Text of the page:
In today’s installment of Betteridge’s law enforcement, here’s an evil USB-C dock proof-of-concept by [Lachlan Davidson] from [Aura Division]. We’ve seen malicious USB devices aplenty, from cables and chargers to flash drives and even suspicious USB fans. But a dock, however, is new. The gist is simple — you take a stock dock, find a Pi Zero W and wire it up to a USB 2.0 port tapped somewhere inside the dock. Finding a Pi Zero is unquestionably the hardest part in this endeavor — on the software side, everything is ready for you, just flash an SD card with a pre-cooked malicious image and go!
On the surface level, this might seem like a cookie-cutter malicious USB attack. However, there’s a non-technical element to it; USB-C docks are becoming more and more popular, and with the unique level of convenience they provide, the “plug it in” temptation is much higher than with other devices. For instance, in shared workspaces, having a USB-C cable with charging and sometimes even a second monitor is becoming a norm. If you use USB-C day-to-day, the convenience of just plugging a USB-C cable into your laptop becomes too good to pass up on.
This hack doesn’t exactly use any USB-C specific technical features, like Power Delivery (PD) – it’s more about exploiting the convenience factor of USB-C that incentivizes you to plug a USB-C cable in, amplifying an old attack. Now, BadUSB with its keystroke injection is no longer the limit — with a Thunderbolt-capable USB-C dock, you can connect a PCIe device to it internally and even get access to a laptop’s RAM contents. Of course, fearing USB-C cables is not a viable approach, so perhaps it’s time for us to start protecting from BadUSB attacks on the software side.
Despite the seat of honor it enjoys in literally millions of households, the official Nintendo Switch Dock is certainly far from perfect. For one, it’s not milled out of a hefty block of aluminum. A less apparent but no less important issue is that the ports are positioned kind of awkward – [Kevin] from Modified believes that the USB ports should be facing the front side, while the HDMI, Ethernet, and charging inputs should be on the backside — a reasonable position. He set out to fix both of these problems at the same time, and tells us the CNC-heavy rebuild story in a short but captivating video.
The original dock consists of two PCBs, and these two boards are the only thing [Kevin] didn’t redesign from scratch. As they’re connected with a flexible cable, he could freely rotate and thus completely reposition the ports-equipped board without soldering. He added some standoffs to secure this board to the case, and after 3D printing a few iterations for test-fitting, the milling went on for all of us to marvel at.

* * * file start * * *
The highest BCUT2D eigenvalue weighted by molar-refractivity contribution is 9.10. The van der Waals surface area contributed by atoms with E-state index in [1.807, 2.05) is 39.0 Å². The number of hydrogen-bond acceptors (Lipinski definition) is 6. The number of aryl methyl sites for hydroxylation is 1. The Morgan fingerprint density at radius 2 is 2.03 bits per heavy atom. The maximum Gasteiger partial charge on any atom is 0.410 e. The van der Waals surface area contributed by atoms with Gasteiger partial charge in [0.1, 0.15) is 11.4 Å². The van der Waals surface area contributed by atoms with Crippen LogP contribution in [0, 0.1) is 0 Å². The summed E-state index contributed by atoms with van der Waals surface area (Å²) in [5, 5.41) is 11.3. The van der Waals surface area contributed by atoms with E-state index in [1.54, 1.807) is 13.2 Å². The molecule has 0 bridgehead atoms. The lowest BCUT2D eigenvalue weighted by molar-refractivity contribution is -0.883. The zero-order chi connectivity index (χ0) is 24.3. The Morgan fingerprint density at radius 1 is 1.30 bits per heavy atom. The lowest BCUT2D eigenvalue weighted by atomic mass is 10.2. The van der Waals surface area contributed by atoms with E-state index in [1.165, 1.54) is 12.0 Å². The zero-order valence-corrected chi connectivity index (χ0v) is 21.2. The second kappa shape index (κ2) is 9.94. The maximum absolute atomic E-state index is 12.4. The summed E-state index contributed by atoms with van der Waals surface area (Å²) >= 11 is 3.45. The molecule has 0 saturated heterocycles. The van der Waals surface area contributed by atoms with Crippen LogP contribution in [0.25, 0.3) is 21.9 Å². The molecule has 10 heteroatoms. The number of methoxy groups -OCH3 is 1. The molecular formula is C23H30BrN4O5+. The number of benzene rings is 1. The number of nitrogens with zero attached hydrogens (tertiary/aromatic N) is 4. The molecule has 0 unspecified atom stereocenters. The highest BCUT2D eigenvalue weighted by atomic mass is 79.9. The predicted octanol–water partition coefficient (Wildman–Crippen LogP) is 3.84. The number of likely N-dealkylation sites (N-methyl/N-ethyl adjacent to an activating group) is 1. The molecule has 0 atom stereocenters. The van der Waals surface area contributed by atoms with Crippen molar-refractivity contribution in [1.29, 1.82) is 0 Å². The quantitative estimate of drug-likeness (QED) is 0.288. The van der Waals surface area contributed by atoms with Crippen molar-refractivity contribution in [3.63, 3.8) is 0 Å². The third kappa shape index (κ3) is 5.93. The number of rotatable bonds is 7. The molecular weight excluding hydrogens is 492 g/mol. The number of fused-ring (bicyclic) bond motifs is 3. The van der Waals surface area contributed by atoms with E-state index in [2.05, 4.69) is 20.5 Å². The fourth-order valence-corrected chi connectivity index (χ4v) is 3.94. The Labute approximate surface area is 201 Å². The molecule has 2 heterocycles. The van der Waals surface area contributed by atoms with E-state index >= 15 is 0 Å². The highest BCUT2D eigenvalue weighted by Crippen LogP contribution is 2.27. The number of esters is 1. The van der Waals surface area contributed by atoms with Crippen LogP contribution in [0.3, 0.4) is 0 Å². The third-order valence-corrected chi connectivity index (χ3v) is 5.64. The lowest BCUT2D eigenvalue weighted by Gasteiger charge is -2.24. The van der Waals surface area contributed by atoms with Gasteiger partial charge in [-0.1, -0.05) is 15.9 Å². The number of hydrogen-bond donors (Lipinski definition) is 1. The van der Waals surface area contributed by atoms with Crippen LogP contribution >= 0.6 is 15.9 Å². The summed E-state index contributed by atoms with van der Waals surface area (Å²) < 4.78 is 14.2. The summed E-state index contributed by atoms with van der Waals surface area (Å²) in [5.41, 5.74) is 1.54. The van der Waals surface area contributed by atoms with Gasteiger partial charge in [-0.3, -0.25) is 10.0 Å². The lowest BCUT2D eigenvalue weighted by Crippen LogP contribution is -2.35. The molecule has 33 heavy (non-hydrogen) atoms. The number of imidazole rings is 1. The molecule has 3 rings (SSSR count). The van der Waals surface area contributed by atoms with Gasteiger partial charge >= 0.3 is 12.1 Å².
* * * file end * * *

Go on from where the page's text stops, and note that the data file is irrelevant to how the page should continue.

The resulting dock is pretty, functional, and even has some extra features — for instance, the “i” in the embossed Nintendo logo lights up when the dock is in use. In no small part due to the Nintendo logo, we don’t expect this one to grace store shelves, but we hope that it provides inspiration to other makers to do their builds. If you like this rebuild and crave more, whether you’re looking for inspiration, CNC work insights, or pretty milling videos, [Kevin]’s milled Xbox case project is an excellent “Watch next” choice.
Continue reading “Nintendo Switch Stock Dock Imperfect? Mill Your Own!”
There are some projects which once might have been entirely appropriate, but which now seem sacrilegious. [Dave Luna]’s PC docking station in a Commodore Pet 64 case might at first sight seem to be one of them, but there’s a little more to it than gutting a cherished retrocomputer.
A much younger [Dave] had a dead Pet 64, and because over two decades ago such a thing was considered junk, set about converting it to a PC case. In the way of all ambitious projects it stalled, so here in 2022 he was starting with the metal case and keyboard of a Pet 64 rather than the full computer.
Into the case went a small color TFT monitor, a USB3 hub, a DisplayLink adapter, and and an Arduino Micro doing the job of USB-ifying the Commodore keyboard. The result is a pretty cool docking station, but one which he admits isn’t as nice to use as he’d like. Viewed through rose tinted glasses any PET was an amazing machine in its day, but a slightly lackluster keyboard and a tiny screen don’t quite have the same allure in a world of 4K monitors. Still, we’d have one on our desk.
The Pet appears in quite a few projects that have made it to these pages, for example showing YouTube videos.
Continue reading “Pet Docking Station Was Two Decades In The Making”
If you’ve ever owned a laptop with a docking station you can certainly attest to how something so simple can make your life easier. Just pop in the laptop and your external monitor(s), mouse, keyboard, and whatever are all ready to go. When it’s time to leave, just pop the laptop out and be on your way. [Chris] uses a Macbook for work and has to plug and unplug 4 connectors several times a day. This is just plain annoying and even more annoying when he accidentally plugs his two external monitors into the wrong ports. Commercially available docking stations are very expensive so [Chris] scratched his head and came up with a neat DIY docking station alternative.
All of the cords that regularly need connecting and disconnecting are conveniently located next to each other. He took some moldable plastic and surrounded all of his cord connectors while they were plugged into his laptop. Once the plastic hardened, all 4 cables can be plugged/unplugged at once. The plastic holds the connectors at the right orientation and spacing so [Chris’s] monitors will never again be plugged into the wrong ports. This is a great idea and we’d love to see a 3D printed version made for the docking-station-less computer users.